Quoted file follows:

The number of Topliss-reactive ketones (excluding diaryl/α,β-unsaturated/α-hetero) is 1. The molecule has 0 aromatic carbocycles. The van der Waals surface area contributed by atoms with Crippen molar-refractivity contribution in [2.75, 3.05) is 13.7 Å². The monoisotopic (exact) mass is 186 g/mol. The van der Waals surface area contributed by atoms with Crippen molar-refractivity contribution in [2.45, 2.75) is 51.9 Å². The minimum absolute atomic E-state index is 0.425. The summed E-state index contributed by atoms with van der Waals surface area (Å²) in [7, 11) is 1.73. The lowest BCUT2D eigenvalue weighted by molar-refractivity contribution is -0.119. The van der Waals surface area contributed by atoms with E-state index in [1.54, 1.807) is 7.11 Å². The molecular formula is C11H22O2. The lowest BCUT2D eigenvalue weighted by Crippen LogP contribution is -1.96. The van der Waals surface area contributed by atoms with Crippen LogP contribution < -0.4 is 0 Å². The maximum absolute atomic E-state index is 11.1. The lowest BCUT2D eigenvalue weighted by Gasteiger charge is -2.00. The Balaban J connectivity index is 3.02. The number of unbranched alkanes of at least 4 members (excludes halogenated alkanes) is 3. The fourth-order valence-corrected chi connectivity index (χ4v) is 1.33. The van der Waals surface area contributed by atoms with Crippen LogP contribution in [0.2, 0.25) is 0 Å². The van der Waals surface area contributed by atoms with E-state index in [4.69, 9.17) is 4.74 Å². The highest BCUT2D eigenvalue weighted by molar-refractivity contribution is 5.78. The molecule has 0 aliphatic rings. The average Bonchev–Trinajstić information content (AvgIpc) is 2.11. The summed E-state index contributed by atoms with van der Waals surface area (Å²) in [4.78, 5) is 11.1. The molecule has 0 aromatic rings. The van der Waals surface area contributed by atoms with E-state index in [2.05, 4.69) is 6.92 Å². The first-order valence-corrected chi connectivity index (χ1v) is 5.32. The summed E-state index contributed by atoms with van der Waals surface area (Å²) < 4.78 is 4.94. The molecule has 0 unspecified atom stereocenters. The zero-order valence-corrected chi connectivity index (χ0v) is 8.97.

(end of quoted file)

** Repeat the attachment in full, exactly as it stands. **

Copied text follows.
The number of Topliss-reactive ketones (excluding diaryl/α,β-unsaturated/α-hetero) is 1. The molecule has 0 aromatic carbocycles. The van der Waals surface area contributed by atoms with Crippen molar-refractivity contribution in [2.75, 3.05) is 13.7 Å². The monoisotopic (exact) mass is 186 g/mol. The van der Waals surface area contributed by atoms with Crippen molar-refractivity contribution in [2.45, 2.75) is 51.9 Å². The minimum absolute atomic E-state index is 0.425. The summed E-state index contributed by atoms with van der Waals surface area (Å²) in [7, 11) is 1.73. The lowest BCUT2D eigenvalue weighted by molar-refractivity contribution is -0.119. The van der Waals surface area contributed by atoms with E-state index in [1.54, 1.807) is 7.11 Å². The molecular formula is C11H22O2. The lowest BCUT2D eigenvalue weighted by Crippen LogP contribution is -1.96. The van der Waals surface area contributed by atoms with Crippen LogP contribution < -0.4 is 0 Å². The maximum absolute atomic E-state index is 11.1. The lowest BCUT2D eigenvalue weighted by Gasteiger charge is -2.00. The Balaban J connectivity index is 3.02. The number of unbranched alkanes of at least 4 members (excludes halogenated alkanes) is 3. The fourth-order valence-corrected chi connectivity index (χ4v) is 1.33. The van der Waals surface area contributed by atoms with Crippen LogP contribution in [0.2, 0.25) is 0 Å². The van der Waals surface area contributed by atoms with E-state index in [4.69, 9.17) is 4.74 Å². The highest BCUT2D eigenvalue weighted by molar-refractivity contribution is 5.78. The molecule has 0 aliphatic rings. The average Bonchev–Trinajstić information content (AvgIpc) is 2.11. The summed E-state index contributed by atoms with van der Waals surface area (Å²) in [4.78, 5) is 11.1. The molecule has 0 aromatic rings. The van der Waals surface area contributed by atoms with E-state index in [2.05, 4.69) is 6.92 Å². The first-order valence-corrected chi connectivity index (χ1v) is 5.32. The summed E-state index contributed by atoms with van der Waals surface area (Å²) < 4.78 is 4.94. The molecule has 0 unspecified atom stereocenters. The zero-order valence-corrected chi connectivity index (χ0v) is 8.97.